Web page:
COVID-19: Italian doctors seek help from stylish new robots


VARESE, Italy: The brilliant new robots gently check the pulses of highly infectious patients on respiratory assistance in the Italian epicenter of COVID-19.

Doctors and nurses love them because they also help save their own lives.

Italians have seen the world around them become unrecognizable because of the various lockdowns and social distancing measures used to fight the new epidemic of coronavirus.

But few things seem to have hurt them as much as seeing tens of doctors and nurses die trying to save the tens of thousands of patients who suddenly found themselves in hospitals in northern Italy, struck by a pandemic.

One of the six robots from the Circolo di Varese hospital in northern Italy checks a patient at

One of six robots at Circolo di Varese hospital in northern Italy examines a patient in the intensive care unit, helping medical staff reduce the risk of direct contact AFP / Miguel MEDINA

The country’s medical association said on Friday that at least 70 doctors have died of various causes since Italy recorded the first official death of COVID-19 on February 21.

The fear is that an overwhelming majority of the 70 people would still be alive today if they had been better protected against coronavirus.

This explains why the doctors are nurses in a hospital near the mountainous border of Italy with Switzerland who laugh behind their masks while posing for photos with their new robot friends.

The Varese hospital received six of the elegant and slightly human wheeled machines.

Some are white and have screens and various sensors instead of a human head.

Others are simpler and look a bit like a black broomstick on wheels.

Doctors say robots make younger kids smile.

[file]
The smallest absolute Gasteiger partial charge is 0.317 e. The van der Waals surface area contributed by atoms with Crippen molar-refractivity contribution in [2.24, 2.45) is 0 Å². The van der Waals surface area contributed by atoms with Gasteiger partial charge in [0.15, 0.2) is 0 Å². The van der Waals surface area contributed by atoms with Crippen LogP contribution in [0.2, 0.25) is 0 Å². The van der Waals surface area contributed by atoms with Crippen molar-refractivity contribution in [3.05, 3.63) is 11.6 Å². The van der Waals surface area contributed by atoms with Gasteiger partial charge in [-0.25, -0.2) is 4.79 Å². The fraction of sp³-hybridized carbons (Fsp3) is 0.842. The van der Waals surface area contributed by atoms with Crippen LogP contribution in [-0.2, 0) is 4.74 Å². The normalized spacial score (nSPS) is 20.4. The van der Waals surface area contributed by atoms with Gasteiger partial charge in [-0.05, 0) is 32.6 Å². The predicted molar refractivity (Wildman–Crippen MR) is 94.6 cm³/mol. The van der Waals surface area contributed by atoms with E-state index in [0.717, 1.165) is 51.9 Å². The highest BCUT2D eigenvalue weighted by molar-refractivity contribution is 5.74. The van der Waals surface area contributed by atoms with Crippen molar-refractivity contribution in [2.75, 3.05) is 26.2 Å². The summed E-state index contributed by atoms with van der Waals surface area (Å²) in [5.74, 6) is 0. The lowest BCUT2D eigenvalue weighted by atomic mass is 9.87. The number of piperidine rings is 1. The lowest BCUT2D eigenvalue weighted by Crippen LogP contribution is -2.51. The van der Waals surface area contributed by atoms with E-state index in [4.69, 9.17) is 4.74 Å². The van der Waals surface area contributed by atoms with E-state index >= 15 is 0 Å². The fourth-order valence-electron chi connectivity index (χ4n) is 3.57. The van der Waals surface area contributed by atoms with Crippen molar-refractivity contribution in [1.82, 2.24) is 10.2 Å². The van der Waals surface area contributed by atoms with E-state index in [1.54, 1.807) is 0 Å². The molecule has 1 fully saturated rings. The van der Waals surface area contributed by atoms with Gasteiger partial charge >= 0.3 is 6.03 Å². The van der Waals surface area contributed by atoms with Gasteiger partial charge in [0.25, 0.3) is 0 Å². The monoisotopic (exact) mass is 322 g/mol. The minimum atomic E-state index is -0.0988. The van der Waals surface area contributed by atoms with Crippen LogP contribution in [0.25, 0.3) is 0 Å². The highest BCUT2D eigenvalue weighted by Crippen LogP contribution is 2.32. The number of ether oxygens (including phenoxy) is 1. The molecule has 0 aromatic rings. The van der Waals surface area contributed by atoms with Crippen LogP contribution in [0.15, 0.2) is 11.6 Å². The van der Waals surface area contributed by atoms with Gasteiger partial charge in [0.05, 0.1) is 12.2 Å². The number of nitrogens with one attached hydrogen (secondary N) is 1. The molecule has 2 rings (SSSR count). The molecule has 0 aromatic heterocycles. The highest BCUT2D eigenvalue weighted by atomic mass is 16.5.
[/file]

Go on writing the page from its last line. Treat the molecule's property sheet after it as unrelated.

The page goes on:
Medical staff in Varese, northern Italy, with Ivo the robot that helps them care for the seriously ill

Medical staff in Varese, northern Italy, with Ivo the robot that helps them treat seriously ill coronavirus patients and reduce the risk of AFP / Miguel MEDINA infection

But their real goal is to help prevent doctors from catching and spreading the disease.

“Robots are tireless assistants who cannot be infected, who cannot get sick,” said Francesco Dentali, director of the intensive care unit at Circolo Hospital.

“Doctors and nurses have been hit hard by this virus. The fact that robots cannot be infected is a great achievement. “

Machine readings allow doctors to stay out of intensive care units and monitor patients’ vital signs on computer screens in separate rooms.

The death toll in Italy, the worst in the world, has reached 14,681 and is expected to reach 15,000 this weekend.

Doctors doubt official figures and believe the actual death toll could be twice as high in the Lombardy to Varese region.

Italy is expected to remain under general lockdown at least until the end of the month.


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